A strong statement from the New York State Department of Environmental Conservation (DEC) calls for rethinking the strategy of deploying 4-poster units to combat ticks, which, the agency says, hasn’t demonstrated “a great deal of success.”
The statement was issued Monday by DEC Public Information Officer Ben DeLaMater in response to questions the Reporter posed to Environmental Conservation Wildlife Biologist Sue Booth-Binczik. Ms. Booth-Binczik spoke at a forum on the Island last June, clearly stating that when she advised that feeding the deer should be stopped, 4-poster units were included.
The units are feeding stands that brush deer with a tickicide, permethrin.
More than 300,000 pounds of corn were used in 4-poster units last season with plans to repeat the use in 31 units deployed around the Island.
The Deer & Tick Committee last week was poised to approve a deer management plan, but delayed it because of a recurring debate over the use of 4-posters as a part of the town’s effort to battle tick-borne diseases.
Instead, members discussed what Ms. Booth-Binzcik meant last year when she advised against feeding deer.
To committee member Marc Wein, the message was clear — stop feeding deer, whether through use of 4-posters or by some residents on their properties.
But that’s not how other committee members said they interpreted Ms. Booth-Binczik’s advice. They said she was referring to residents feeding deer, not to using 4-posters.
“Four-poster use is a form of deer feeding and has the same potential for negative effects as any other form of deer feeding,” was the response from Mr. DeLaMater after he spoke with Ms. Booth-Benczik. “The 4-poster program may be making it more difficult for the town to achieve its deer reduction goals,” Mr. DeLaMater added. “It may also be boosting populations of other potentially problematic animals like raccoons, geese, crows and rats.”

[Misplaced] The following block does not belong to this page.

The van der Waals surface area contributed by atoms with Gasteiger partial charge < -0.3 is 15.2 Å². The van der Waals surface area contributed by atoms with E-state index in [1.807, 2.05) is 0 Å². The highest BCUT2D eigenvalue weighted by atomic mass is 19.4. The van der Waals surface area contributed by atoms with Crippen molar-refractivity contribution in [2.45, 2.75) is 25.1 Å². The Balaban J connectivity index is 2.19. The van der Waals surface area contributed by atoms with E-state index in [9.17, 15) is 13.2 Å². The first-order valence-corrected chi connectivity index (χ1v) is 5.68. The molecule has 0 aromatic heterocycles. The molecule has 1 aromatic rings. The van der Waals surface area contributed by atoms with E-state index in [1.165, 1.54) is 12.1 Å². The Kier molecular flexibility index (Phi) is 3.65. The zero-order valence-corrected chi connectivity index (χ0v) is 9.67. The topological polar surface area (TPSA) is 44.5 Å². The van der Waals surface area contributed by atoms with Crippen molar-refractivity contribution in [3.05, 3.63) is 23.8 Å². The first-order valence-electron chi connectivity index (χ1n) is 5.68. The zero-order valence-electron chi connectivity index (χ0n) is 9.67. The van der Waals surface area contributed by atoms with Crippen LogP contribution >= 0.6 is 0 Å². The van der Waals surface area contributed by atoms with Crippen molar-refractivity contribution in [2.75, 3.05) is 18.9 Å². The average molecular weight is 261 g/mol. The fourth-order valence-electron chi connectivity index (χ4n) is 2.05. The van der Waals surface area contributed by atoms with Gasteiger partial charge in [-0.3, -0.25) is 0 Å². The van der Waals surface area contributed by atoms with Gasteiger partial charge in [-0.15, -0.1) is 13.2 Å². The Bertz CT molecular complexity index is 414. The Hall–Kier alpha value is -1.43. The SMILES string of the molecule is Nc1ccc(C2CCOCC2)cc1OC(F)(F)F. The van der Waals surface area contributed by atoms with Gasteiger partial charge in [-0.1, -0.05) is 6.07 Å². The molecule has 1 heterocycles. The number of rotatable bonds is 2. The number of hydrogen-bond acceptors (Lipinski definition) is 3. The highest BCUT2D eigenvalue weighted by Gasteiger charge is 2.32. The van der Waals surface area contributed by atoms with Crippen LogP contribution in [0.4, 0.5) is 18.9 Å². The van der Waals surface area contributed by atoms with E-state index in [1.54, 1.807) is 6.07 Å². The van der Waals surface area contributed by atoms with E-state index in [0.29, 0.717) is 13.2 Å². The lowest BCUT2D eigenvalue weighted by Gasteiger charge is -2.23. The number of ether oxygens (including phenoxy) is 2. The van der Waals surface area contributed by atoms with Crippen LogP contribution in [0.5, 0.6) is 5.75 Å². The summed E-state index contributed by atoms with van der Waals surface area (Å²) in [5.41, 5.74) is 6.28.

Given that Shelter Island has been using 4-posters for many years and residents still feel there is a serious tick problem, “the town might want to consider redirecting resources from the 4-poster program to the deer control program,” Mr. DeLaMater said. “If there were an intensive effort that succeeded in bringing deer numbers down substantially, that would make further 4-poster use a lot less expensive and it should make tick control efforts more effective.”
Scott Campbell, a committee member and director of the Suffolk County Department of Health Services Arthropod Laboratory, said he took Ms. Booth-Binczik’s words last year in a more general sense, referring to residents feeding deer on their properties.
Member Craig Wood said it appears deployment of the units affects where and when deer can be hunted on the Island. But he’s not convinced that luring the deer with corn is contributing to reducing the herd.
Committee Chairman Dr. James Bevilacqua said he took Ms. Booth-Binczik’s words to refer to issues of reducing the deer herd upstate in the Buffalo area.
Ms. Booth-Binczik was clear last year in saying that to effectively cut down on tick-borne diseases, it would be necessary to reduce the deer herd.
What’s generally considered a manageable deer population is eight to 12 deer per square mile. No one has a clear estimate on the number of deer on the Island, but estimates are more than 100 per square mile. The current aim is to reduce it to about half that and then re-examine policies with an eye to further reducing it.